Economic Factors

Obviously the economy of a market relates directly to home sales, values and time on market. Some factors to consider are the jobless rate in the area, prevailing mortgage interest rate trends and the amount of inventory available for sale.

Cash sales of homes were recently common for a short period of time, but the majority of people will still require financing to procure a home. So availability of financing can impact the desirability for homes.

Comparative & Competitive Sales

Again, looking back at what similar homes have recently sold for should be one of the best guides to what price point trends are happening and what you can expect to realize in an appraisal.

You also need to understand the homes that you will be competing with, where they are priced and what listing incentives they offer. As most home seller’s have gone through this same process, the prices of competitive homes offer a direct guide to pricing your home.

Once they have secured financing, most buyers are looking to purchase within about a 60-75 day period. So your home needs to have more appeal than your neighbors’ home for sale, unless there is an overall shortage of availability. Evaluating homes currently under contract for the listing price, days on market and any incentives being offered also provides value when positioning your home.

Comparative Market Analysis – CMA

DO NOT rely on instant home evaluations and/ or the estimates that many internet real estate search services offer. These estimates are defined using very vague comparison methods and may times do not take into consideration unique aspects of your home.  At best these tools would only provide a relevant value if all homes were the same size, age, construction and had the same features.

Most qualified Realtors would be happy to provide a complete comparative value analysis (CMA) created specifically for your home. If you are interested in receiving one, click here!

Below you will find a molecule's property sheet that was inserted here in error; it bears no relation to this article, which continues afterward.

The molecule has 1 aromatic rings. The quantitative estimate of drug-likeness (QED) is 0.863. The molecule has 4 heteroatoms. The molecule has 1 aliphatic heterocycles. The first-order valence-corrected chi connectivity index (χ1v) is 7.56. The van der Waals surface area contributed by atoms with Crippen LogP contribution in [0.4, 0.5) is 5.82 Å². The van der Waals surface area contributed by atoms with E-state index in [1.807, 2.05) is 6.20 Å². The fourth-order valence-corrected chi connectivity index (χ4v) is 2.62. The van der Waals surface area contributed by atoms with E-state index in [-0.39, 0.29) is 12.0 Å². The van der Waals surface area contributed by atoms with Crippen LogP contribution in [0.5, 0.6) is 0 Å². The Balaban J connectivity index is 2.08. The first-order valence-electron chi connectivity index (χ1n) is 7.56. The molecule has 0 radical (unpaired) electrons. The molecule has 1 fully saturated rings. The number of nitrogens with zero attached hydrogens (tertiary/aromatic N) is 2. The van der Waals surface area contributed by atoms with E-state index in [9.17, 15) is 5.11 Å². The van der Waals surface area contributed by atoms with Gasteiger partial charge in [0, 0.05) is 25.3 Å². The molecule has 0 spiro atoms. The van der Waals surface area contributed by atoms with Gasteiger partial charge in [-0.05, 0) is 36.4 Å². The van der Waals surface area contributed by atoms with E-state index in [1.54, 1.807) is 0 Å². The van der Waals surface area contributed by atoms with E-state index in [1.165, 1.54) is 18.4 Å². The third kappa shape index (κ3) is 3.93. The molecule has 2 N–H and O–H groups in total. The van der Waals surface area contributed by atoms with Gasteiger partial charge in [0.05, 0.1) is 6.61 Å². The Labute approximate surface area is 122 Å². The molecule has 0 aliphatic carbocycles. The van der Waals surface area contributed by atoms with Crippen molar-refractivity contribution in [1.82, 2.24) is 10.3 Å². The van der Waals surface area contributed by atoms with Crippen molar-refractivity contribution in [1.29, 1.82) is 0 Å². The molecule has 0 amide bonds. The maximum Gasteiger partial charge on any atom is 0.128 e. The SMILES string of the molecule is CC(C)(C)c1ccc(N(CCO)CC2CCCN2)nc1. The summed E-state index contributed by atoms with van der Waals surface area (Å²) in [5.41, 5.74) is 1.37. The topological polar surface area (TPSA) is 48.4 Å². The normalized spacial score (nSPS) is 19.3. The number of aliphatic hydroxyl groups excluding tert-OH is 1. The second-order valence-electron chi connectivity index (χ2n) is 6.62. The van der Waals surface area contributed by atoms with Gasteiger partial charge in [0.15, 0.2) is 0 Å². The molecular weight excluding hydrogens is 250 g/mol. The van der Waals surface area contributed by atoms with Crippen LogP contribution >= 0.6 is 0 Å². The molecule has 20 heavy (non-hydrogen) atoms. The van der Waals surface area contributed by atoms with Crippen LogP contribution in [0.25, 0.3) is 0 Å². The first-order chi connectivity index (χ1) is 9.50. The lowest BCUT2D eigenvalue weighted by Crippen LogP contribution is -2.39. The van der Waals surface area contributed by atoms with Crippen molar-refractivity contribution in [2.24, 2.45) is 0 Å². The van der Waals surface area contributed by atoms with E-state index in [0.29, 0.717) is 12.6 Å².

If you are considering selling a home yourself, it would be strongly advisable to get a certified real estate appraisal. Note that having this information is valuable in marketing a home, but relying on this single source of information to derive a price may leave some money on the table by not employing a more sophisticated marketing strategy.

Some Tips for Pricing Effectively

  • Don’t Set Price To Reimburse for Upgrades – when you are evaluating comparable homes that have recently sold, note that most of them were appraised and had to have systems that would assure the home could be insured. So adding the price of a recent roof replacement would already be accounted for in those sold comparable prices.
  • Price on the “9’s” – It is human nature to gravitate toward a lessor price. Any price that is just under a stated amount will usually garner more attention. A price of $199,900 is more “attractive” than $200,000. Also, stay away from confusing price numbers. A buyer might become suspicious of how or why you might have come up with a price of $203,981. 
  • Understand Pricing Ranges – Buyers are usually qualified and search in price ranges of $25,000. Pricing a home at $227,000 will likely remove all of the buyers searching at the $225,000 range, when you would probably be happy to entertain an offer that was $2,000 less.